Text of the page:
Photo courtesy of Whole Living magazine

Stay tuned for next week, part 3 of 3 in the Asian Superfood series.  Don’t forget… if you missed last week, you can check it out here.

Leave me a comment below if you have any recipes or great snack ideas using these superfoods!








The Science of Prevention

The Science of Prevention
Do’s and Don’ts that Could Save Your Life!

Running, Exercising Outdoors

The key to living a healthy, balanced life is practicing prevention. Benjamin Franklin said, “an ounce of prevention is worth a pound of cure.”

If you are not already well versed in your family medical history, I can not stress the importance of having those conversations. If someone in your immediate family has a chronic illness like heart disease, high cholesterol, diabetes, or a history of cancer, this is something both you & your doctor should be aware of.

There are basically two types of inherited disease: single gene inheritance & multifactorial (or complex) inheritance. Examples of single gene inheritance are diseases like cystic fibrosis and sickle cell anemia. In those instances, there are no changes that you can make to your environment or you lifestyle to impact whether or not you will develop these diseases. Multifactorial inherited diseases are a different story. Examples of these are things like diabetes, high blood pressure, and even cancer. If you inherited a risk factor for one of these types of diseases, taking preventive steps in your life could be difference between developing the disease or not.

Having regular physicals with your health care provider & scheduling recommended preventive screenings for high blood pressure, high cholesterol, breast cancer, colorectal cancer, ovarian cancer, and even depression could save your life. Many of these diseases, when detected early, can be treated with medication or in some cases even with simple lifestyle changes like diet and exercise.

Other preventive measures that are important for a healthy lifestyle and in some cases could save your life include:

Not smoking
Getting to & maintaining a healthy weight
Being physically active
Consuming a healthy diet
Not drinking excessively

I’m curious … are there diseases that you know of that run in your family that you could prevent or help your children or loved ones prevent with these tips? Comment below & tell me about it.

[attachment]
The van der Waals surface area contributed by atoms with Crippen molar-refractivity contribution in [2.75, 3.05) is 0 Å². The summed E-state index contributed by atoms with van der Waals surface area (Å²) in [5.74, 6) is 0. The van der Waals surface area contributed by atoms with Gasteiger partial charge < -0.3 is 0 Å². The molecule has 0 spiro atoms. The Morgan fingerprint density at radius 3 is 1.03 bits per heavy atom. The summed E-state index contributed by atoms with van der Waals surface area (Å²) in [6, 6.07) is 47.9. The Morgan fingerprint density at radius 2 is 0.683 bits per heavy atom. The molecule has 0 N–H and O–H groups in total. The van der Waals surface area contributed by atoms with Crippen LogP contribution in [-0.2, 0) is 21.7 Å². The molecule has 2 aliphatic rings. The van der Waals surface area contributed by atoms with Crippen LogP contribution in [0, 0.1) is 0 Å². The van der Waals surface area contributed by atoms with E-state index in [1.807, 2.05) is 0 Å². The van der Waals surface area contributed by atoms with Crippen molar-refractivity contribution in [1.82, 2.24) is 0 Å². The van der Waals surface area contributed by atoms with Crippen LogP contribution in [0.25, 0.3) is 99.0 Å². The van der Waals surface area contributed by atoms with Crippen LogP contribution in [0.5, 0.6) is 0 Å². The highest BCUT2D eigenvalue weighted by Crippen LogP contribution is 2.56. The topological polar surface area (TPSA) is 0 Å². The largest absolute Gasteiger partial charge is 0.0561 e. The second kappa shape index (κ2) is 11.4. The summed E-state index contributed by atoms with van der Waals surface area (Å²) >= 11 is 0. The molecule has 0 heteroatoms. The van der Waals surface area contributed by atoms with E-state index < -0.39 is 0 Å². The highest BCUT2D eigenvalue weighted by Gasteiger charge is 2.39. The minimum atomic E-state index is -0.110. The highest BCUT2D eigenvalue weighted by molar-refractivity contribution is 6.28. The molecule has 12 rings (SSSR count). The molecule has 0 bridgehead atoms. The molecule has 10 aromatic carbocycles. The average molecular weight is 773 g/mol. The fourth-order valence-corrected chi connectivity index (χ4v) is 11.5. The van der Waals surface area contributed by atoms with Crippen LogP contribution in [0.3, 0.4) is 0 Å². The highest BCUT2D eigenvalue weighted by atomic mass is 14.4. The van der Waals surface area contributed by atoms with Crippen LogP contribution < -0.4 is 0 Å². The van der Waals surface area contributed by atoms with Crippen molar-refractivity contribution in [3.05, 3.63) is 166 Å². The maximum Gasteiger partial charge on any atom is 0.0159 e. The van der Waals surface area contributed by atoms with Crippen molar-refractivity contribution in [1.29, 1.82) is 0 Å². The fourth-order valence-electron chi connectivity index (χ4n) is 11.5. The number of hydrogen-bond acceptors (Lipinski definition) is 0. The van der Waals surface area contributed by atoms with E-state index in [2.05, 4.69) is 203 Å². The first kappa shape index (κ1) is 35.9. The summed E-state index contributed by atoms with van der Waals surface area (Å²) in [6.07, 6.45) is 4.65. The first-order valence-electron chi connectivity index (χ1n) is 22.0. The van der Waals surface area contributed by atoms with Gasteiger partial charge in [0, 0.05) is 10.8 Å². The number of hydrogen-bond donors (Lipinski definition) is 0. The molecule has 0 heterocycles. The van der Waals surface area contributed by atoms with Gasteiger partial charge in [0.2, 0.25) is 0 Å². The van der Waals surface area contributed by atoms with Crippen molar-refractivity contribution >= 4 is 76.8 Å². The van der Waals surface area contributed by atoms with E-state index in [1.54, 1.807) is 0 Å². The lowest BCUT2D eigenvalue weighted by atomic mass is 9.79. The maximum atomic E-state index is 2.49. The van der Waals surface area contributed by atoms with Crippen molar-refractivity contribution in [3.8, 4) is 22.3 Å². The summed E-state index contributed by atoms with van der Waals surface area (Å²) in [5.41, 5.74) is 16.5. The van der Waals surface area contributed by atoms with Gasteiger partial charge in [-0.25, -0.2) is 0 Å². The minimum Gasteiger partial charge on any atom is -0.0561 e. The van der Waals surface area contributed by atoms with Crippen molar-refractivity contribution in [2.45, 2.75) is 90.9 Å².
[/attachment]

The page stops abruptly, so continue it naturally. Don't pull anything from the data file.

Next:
If you can’t remember the last time you had that physical or “annual” mammogram, schedule it NOW! Then come back to this page and tell me, “I did it!”

Comfort Food: Why Are You Seeking Comfort?

Millions of people use food as a way of seeking comfort from pain or hurt in their lives. Most are doing it without even realizing it.

Do you find yourself sitting at home, alone & bored watching TV and eating when you aren’t hungry? Do you suffer from insomnia and find yourself getting up during the night & cleaning out the pantry? They don’t call it comfort food for nothing!

In order to break through this unhealthy behavior, you have to dig deep and figure out what is really eating at you! It may be worry about something going on in your life or someone close to you. It may be an issue stemming from childhood that you never worked through and hoped to bury. You have to work your way through the pain in order to come out on the other side. This hurt and discomfort you are experiencing is good — it is showing you that you are due for a change.

You may have tried dieting in the past many times with no success. Don’t beat yourself up about past failures. You weren’t ready to make a change or you needed help! Sometimes the true difference between failure and success is getting the help you need and deserve!

I want to help you by giving you a FREE resource that you can use to finally make the change you’ve been longing for and end your feelings of hopelessness once and for all.

Visit my website and click to download our FREE Wellness Workbook here:

Prevention is Powerful Medicine

Earlier this year, I attended the Personalized Medicine World Conference in Mountain View, CA.  One of the speakers started out his presentation posing several questions to the audience:

“How many of you are physicians?
How many of you are scientists?
How many of you are venture capitalists?”

Several hands went up after each question was posted.  His last question to us was, “How many of you are patients?”  At that point, EVERY hand in the room was raised.  That was the single commonality among each of us in that room, and that is something that binds each and every one of US together.  What a powerful message he was bringing to us!

As a collective of patients, we had become a community of healthcare consumers where we could share and discuss our opinions and experiences about disease, about health and wellness, about traditional versus alternative care.

When it boils down to it, no one is more invested in our own health and wellness than we are ourselves.  Our health care providers, our friends, and our families care for us and want us to be healthy.  But it is up to each one of us to stay that way, and we have choices.  Educate yourself, practice prevention, and live a happier, healthier life!